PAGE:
In Hungry Concierge, we travel the world to spot hotels that operate with their guests’ food and drink needs squarely in mind — hotels, both big and small, that are located in neighborhoods rich with bar and restaurant options. Because there’s nothing worse than having your trip derailed by crummy room service.
Several days into my stay in Monte Carlo, Monaco, I realized I had eaten every meal al fresco — even breakfast. I was living it up royally at the stately Hôtel Hermitage, which is even more grand than the Prince’s Palace, visible high on a hill on the other side of the harbor from my room’s Juliet balcony. Not many of us can pull a Grace Kelly or Princess Kate and wed a prince, but anybody can check in here and enjoy all the royal perks — without any pesky paparazzi lurking about or stuffy official functions to attend.
Monaco, in case you need a refresher, is a pocket-size principality on an extremely prime stretch of the French Riviera. This wealthy enclave of fewer than 40,000 people is the world’s smallest country, not counting Vatican City; the whole place measures about 0.7 square miles, or roughly the size of Central Park. The sunny and mild year-round climate once furnished an ideal environment for the olives and oranges that brought in most of the country’s revenue until the 1850s; now it offers the perfect backdrop for cultivating the newer crop of visiting Russian billionaires.
Hôtel Hermitage is an ideally opulent base for living, and dining, like a royal for a few days. Within the hundred-year-old Belle Epoque building you’ll find a swanky champagne outpost, Le Crystal Bar, a Michelin-starred restaurant, Le Vistamar, with an expansive terrace overlooking the harbor, plus a newly renovated world-class spa, fitness and pool complex, Thermes Marins Monte–Carlo. If you ever manage to leave the hotel, equally decadent dining, drinking, beach-clubbing and casino-going awaits a short hop away.
The Rooms: The hotel’s 278 rooms and suites were recently renovated by design firm Pierre Yves-Rochon in a classic, elegant style. Decor varies from room to room, but all feature high ceilings, large windows, ample closet space for a royal wardrobe and marble bathrooms stocked with Bulgari bath products. Twice-daily housekeeping might include treats like colorful macarons or, for ladies, a bouquet of a dozen white roses.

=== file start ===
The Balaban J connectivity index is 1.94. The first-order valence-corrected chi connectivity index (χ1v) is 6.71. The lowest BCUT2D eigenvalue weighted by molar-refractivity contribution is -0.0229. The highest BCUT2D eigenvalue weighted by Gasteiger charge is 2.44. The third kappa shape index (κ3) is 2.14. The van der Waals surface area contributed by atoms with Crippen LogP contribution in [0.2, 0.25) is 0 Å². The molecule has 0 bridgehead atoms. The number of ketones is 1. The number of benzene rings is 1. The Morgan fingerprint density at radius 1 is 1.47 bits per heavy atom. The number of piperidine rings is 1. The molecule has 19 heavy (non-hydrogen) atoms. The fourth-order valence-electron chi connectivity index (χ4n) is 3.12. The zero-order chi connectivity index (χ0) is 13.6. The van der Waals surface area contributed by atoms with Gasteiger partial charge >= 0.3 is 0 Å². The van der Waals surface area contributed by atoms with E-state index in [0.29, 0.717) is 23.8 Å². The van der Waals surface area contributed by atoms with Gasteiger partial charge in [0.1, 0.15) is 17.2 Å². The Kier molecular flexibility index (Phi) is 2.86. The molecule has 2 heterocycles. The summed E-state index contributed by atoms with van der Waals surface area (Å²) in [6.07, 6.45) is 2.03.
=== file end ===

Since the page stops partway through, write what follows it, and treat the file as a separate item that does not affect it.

The Look: Wander Hermitage’s hallways if you want to know what it might’ve felt like to be a pre–World War I European aristocrat. Outside the chateaux of nearby France, you’ll be hard-pressed to find a place with more chandeliers, shinier floors or more gilded detailing. The huge hotel has two regal reception areas, one adjacent to the stately winter garden, with its domed colorful stained-glass ceiling. A staff that insists on greeting everyone with “Bonjour/Bonsoir, madame/monsieur” adds to the effect.
The Neighborhood: In Monaco, you’re never very far from anything — especially Michelin-starred restaurants. Within a short jaunt or a five-minute cab ride, you can arrive at Blue Bay, inside the Monte Carlo Bay Hotel & Resort, where Martinique-born chef Marcel Ravin offers creative tasting menus featuring dishes like shredded papaya “spaghetti” on top of real spaghetti in a truffle-Parmesan sauce, or a “pre-dessert” that’s essentially a tangy yogurt parfait. Five minutes farther on, next to the dreamy Monte–Carlo Beach Club, you’ll find Elsa, the world’s only totally certified organic Michelin-starred restaurant. Executive chef Paolo Sari uses lots of seafood (and no red meat) to delicious effect, and he grows some produce on site. His signature dish, the Bio Sama, a colorful medley of raw seasonal vegetables, is inspired by time he spent living with Korean monks. Don’t miss grabbing a cocktail at the Hôtel de Paris’s classic Le Bar Américain (sadly, the Alain Ducasse restaurant inside the hotel, Le Louis XV, was closed at press time while the property undergoes a major renovation), or at Buddha Bar, whose large terrace becomes a late-night hot spot. At all of these places (well, except Buddha Bar), you’ll be presented with an amuse-bouche of Monaco’s signature dish, the spinach-stuffed fried ravioli known as barbajuan — it’s fun to compare and contrast the different versions. Then there’s the historic Casino de Monte–Carlo itself, which is every bit as badass as it looks in the James Bond movies. Hôtel Hermitage is also within walking distance of the palace and old city (with choice yacht ogling along the way), if you don’t mind hoofing it up the hill. I can’t think of a better way to work off all those tasting menus.
Square Beaumarchais, Principality of Monaco
Rooms start at $333